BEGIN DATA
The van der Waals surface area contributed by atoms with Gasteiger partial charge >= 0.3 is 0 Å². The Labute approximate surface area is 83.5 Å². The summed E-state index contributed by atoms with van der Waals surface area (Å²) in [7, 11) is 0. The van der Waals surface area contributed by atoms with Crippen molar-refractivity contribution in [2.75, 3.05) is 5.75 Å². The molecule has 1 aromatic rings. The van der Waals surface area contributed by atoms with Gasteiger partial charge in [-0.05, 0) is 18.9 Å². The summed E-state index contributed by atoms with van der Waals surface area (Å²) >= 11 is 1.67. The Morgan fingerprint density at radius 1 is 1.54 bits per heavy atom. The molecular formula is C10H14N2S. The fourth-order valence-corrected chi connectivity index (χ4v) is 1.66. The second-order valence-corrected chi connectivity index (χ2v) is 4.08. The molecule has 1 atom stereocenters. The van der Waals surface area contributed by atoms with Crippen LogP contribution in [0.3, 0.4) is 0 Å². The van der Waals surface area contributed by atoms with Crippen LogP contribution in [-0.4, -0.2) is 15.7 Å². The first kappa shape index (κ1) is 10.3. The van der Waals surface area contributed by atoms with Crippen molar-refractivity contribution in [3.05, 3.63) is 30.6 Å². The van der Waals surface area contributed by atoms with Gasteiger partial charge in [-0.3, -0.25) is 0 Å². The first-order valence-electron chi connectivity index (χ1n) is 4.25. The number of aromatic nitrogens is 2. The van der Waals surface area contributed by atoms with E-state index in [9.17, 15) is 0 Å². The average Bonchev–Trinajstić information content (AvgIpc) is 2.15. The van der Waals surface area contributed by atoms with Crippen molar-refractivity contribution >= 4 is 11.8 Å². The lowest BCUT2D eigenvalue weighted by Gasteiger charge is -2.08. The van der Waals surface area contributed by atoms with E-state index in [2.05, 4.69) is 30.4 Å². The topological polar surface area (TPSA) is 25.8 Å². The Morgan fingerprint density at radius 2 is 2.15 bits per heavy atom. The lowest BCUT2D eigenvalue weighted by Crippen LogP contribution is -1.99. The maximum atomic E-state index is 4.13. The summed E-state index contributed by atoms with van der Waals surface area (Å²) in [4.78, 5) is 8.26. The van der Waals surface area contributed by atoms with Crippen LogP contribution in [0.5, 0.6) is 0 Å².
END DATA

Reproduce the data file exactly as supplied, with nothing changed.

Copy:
The van der Waals surface area contributed by atoms with Gasteiger partial charge >= 0.3 is 0 Å². The Labute approximate surface area is 83.5 Å². The summed E-state index contributed by atoms with van der Waals surface area (Å²) in [7, 11) is 0. The van der Waals surface area contributed by atoms with Crippen molar-refractivity contribution in [2.75, 3.05) is 5.75 Å². The molecule has 1 aromatic rings. The van der Waals surface area contributed by atoms with Gasteiger partial charge in [-0.05, 0) is 18.9 Å². The summed E-state index contributed by atoms with van der Waals surface area (Å²) >= 11 is 1.67. The Morgan fingerprint density at radius 1 is 1.54 bits per heavy atom. The molecular formula is C10H14N2S. The fourth-order valence-corrected chi connectivity index (χ4v) is 1.66. The second-order valence-corrected chi connectivity index (χ2v) is 4.08. The molecule has 1 atom stereocenters. The van der Waals surface area contributed by atoms with Crippen LogP contribution in [0.3, 0.4) is 0 Å². The van der Waals surface area contributed by atoms with Crippen LogP contribution in [-0.4, -0.2) is 15.7 Å². The first kappa shape index (κ1) is 10.3. The van der Waals surface area contributed by atoms with Crippen molar-refractivity contribution in [3.05, 3.63) is 30.6 Å². The van der Waals surface area contributed by atoms with Gasteiger partial charge in [-0.3, -0.25) is 0 Å². The first-order valence-electron chi connectivity index (χ1n) is 4.25. The number of aromatic nitrogens is 2. The van der Waals surface area contributed by atoms with E-state index in [9.17, 15) is 0 Å². The average Bonchev–Trinajstić information content (AvgIpc) is 2.15. The van der Waals surface area contributed by atoms with Crippen molar-refractivity contribution >= 4 is 11.8 Å². The lowest BCUT2D eigenvalue weighted by Gasteiger charge is -2.08. The van der Waals surface area contributed by atoms with E-state index in [2.05, 4.69) is 30.4 Å². The topological polar surface area (TPSA) is 25.8 Å². The Morgan fingerprint density at radius 2 is 2.15 bits per heavy atom. The lowest BCUT2D eigenvalue weighted by Crippen LogP contribution is -1.99. The maximum atomic E-state index is 4.13. The summed E-state index contributed by atoms with van der Waals surface area (Å²) in [4.78, 5) is 8.26. The van der Waals surface area contributed by atoms with Crippen LogP contribution in [0.5, 0.6) is 0 Å².